We identified national surveys that monitor PA and SB through searching UK-wide and devolved administration websites, the Global Observatory for Physical Activity Country Cards and the Active Healthy Kids Report Cards. Subsequently, we extracted information from survey documentation on the survey commissioners and contractors, method of administration, current questionnaire details relevant to the PA recommendations, questionnaire changes over the previous decade and the most recent prevalence figures.

Results
For adults and older adults, five surveys assess the moderate-to-vigorous PA (MVPA) recommendation, three assess muscle strengthening and three assess SB. For older adults only, three assess balance and co-ordination. For children, seven assess MVPA, none assess muscle strengthening and five assess SB. Only one survey reports on the under 5 PA recommendation. There is no part of the recommendations for which comparable estimates can be calculated across all four home nations. The greatest variation is among the SB questions and reporting. No survey has regularly used device-based measures.

Conclusion
UK surveillance of the PA recommendations is complex, undertaken separately in the home nations, using multiple surveys that cover adults and children separately. We recommend that the costs and benefits of harmonising the existing questionnaires are considered, along with the potential introduction of device-based measures.

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Exercise treatment effect modifiers in persistent low back pain: an individual participant data meta-analysis of 3514 participants from 27 randomised controlled trials

Background
Low back pain is one of the leading causes of disability worldwide. Exercise therapy is widely recommended to treat persistent non-specific low back pain. While evidence suggests exercise is, on average, moderately effective, there remains uncertainty about which individuals might benefit the most from exercise.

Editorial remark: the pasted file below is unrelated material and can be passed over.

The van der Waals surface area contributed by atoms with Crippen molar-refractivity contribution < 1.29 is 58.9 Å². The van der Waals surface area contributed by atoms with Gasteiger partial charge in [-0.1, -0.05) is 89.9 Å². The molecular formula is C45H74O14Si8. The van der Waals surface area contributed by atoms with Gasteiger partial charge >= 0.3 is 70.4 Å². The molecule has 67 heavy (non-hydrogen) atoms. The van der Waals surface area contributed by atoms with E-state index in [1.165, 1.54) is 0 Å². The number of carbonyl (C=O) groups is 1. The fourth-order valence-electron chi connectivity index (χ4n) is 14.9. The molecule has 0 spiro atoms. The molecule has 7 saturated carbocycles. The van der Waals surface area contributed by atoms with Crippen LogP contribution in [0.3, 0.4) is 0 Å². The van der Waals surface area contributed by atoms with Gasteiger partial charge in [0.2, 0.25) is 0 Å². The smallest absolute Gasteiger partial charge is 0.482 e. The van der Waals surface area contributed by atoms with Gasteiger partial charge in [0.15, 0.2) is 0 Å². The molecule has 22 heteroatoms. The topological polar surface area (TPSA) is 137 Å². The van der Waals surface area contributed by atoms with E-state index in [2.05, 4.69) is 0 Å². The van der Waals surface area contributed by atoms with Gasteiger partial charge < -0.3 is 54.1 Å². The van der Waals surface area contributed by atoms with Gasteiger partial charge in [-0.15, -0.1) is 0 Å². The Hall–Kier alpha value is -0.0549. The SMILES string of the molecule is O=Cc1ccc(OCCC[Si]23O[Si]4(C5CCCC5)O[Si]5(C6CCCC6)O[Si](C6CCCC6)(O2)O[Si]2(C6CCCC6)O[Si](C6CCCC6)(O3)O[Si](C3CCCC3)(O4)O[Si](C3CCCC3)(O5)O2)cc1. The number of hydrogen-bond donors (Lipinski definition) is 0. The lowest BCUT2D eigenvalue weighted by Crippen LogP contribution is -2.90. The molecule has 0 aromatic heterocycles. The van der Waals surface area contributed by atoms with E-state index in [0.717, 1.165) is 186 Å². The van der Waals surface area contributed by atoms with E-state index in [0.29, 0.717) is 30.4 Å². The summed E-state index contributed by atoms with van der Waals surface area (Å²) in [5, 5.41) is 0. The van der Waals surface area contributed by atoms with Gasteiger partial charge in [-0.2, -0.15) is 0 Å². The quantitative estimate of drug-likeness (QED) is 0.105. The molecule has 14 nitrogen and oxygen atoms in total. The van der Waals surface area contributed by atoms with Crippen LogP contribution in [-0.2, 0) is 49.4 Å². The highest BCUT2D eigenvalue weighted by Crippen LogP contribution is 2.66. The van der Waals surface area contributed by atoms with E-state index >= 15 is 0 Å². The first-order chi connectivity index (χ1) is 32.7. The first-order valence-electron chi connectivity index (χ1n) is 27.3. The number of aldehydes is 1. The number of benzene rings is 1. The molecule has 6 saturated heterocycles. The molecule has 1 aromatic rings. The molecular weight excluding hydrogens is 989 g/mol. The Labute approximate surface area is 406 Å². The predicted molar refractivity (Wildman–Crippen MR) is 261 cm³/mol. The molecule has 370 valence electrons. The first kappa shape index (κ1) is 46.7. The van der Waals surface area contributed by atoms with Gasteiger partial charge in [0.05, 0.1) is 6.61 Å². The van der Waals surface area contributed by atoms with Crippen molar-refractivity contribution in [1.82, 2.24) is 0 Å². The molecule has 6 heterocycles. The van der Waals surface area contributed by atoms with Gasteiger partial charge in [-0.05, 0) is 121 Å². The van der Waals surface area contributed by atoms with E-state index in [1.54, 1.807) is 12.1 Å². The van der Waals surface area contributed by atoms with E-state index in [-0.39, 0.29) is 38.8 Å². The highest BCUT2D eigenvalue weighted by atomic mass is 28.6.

Methods
In parallel with a Cochrane review update, we requested individual participant data (IPD) from high-quality randomised clinical trials of adults with our two primary outcomes of interest, pain and functional limitations, and calculated global recovery. We compiled a master data set including baseline participant characteristics, exercise and comparison characteristics, and outcomes at short-term, moderate-term and long-term follow-up. We conducted descriptive analyses and one-stage IPD meta-analysis using multilevel mixed-effects regression of the overall treatment effect and prespecified potential treatment effect modifiers.

Results
We received IPD for 27 trials (3514 participants). For studies included in this analysis, compared with no treatment/usual care, exercise therapy on average reduced pain (mean effect/100 (95% CI) –10.7 (–14.1 to –7.4)), a result compatible with a clinically important 20% smallest worthwhile effect. Exercise therapy reduced functional limitations with a clinically important 23% improvement (mean effect/100 (95% CI) –10.2 (–13.2 to –7.3)) at short-term follow-up. Not having heavy physical demands at work and medication use for low back pain were potential treatment effect modifiers—these were associated with superior exercise outcomes relative to non-exercise comparisons. Lower body mass index was also associated with better outcomes in exercise compared with no treatment/usual care. This study was limited by inconsistent availability and measurement of participant characteristics.

Conclusions
This study provides potentially useful information to help treat patients and design future studies of exercise interventions that are better matched to specific subgroups.

Protocol publication
https://doi.org/10.1186/2046-4053-1-64

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Which specific modes of exercise training are most effective for treating low back pain? Network meta-analysis

Objective
Examine the effectiveness of specific modes of exercise training in non-specific chronic low back pain (NSCLBP).

Design
Network meta-analysis (NMA).

Data sources
MEDLINE, CINAHL, SPORTDiscus, EMBASE, CENTRAL.

Eligibility criteria
Exercise training randomised controlled/clinical trials in adults with NSCLBP.

Results